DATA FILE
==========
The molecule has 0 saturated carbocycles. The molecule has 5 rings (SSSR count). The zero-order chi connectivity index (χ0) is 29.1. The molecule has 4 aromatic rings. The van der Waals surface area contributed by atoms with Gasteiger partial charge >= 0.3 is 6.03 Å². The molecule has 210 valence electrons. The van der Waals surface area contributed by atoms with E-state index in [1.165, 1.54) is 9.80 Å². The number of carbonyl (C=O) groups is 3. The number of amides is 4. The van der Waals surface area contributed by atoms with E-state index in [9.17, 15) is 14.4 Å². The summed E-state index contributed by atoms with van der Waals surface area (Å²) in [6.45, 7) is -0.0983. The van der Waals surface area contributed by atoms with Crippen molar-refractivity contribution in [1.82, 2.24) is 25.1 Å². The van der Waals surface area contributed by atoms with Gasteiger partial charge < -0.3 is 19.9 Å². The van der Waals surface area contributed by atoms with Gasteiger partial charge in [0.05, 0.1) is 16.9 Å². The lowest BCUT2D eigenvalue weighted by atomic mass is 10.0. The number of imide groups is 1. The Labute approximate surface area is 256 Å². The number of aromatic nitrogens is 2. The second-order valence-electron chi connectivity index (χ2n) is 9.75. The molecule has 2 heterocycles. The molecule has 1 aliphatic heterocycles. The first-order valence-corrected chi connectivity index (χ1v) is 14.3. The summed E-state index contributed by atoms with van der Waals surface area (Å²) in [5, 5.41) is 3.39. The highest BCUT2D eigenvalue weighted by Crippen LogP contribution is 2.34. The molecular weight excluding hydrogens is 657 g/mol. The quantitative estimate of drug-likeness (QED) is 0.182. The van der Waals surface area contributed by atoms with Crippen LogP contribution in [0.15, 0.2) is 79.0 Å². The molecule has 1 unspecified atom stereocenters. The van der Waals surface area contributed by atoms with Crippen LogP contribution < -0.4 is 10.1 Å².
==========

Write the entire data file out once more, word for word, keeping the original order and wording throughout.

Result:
The molecule has 0 saturated carbocycles. The molecule has 5 rings (SSSR count). The zero-order chi connectivity index (χ0) is 29.1. The molecule has 4 aromatic rings. The van der Waals surface area contributed by atoms with Gasteiger partial charge >= 0.3 is 6.03 Å². The molecule has 210 valence electrons. The van der Waals surface area contributed by atoms with E-state index in [1.165, 1.54) is 9.80 Å². The number of carbonyl (C=O) groups is 3. The number of amides is 4. The van der Waals surface area contributed by atoms with E-state index in [9.17, 15) is 14.4 Å². The summed E-state index contributed by atoms with van der Waals surface area (Å²) in [6.45, 7) is -0.0983. The van der Waals surface area contributed by atoms with Crippen molar-refractivity contribution in [1.82, 2.24) is 25.1 Å². The van der Waals surface area contributed by atoms with Gasteiger partial charge < -0.3 is 19.9 Å². The van der Waals surface area contributed by atoms with Gasteiger partial charge in [0.05, 0.1) is 16.9 Å². The lowest BCUT2D eigenvalue weighted by atomic mass is 10.0. The number of imide groups is 1. The Labute approximate surface area is 256 Å². The number of aromatic nitrogens is 2. The second-order valence-electron chi connectivity index (χ2n) is 9.75. The molecule has 2 heterocycles. The molecule has 1 aliphatic heterocycles. The first-order valence-corrected chi connectivity index (χ1v) is 14.3. The summed E-state index contributed by atoms with van der Waals surface area (Å²) in [5, 5.41) is 3.39. The highest BCUT2D eigenvalue weighted by Crippen LogP contribution is 2.34. The molecular weight excluding hydrogens is 657 g/mol. The quantitative estimate of drug-likeness (QED) is 0.182. The van der Waals surface area contributed by atoms with Crippen LogP contribution in [0.15, 0.2) is 79.0 Å². The molecule has 1 unspecified atom stereocenters. The van der Waals surface area contributed by atoms with Crippen LogP contribution < -0.4 is 10.1 Å².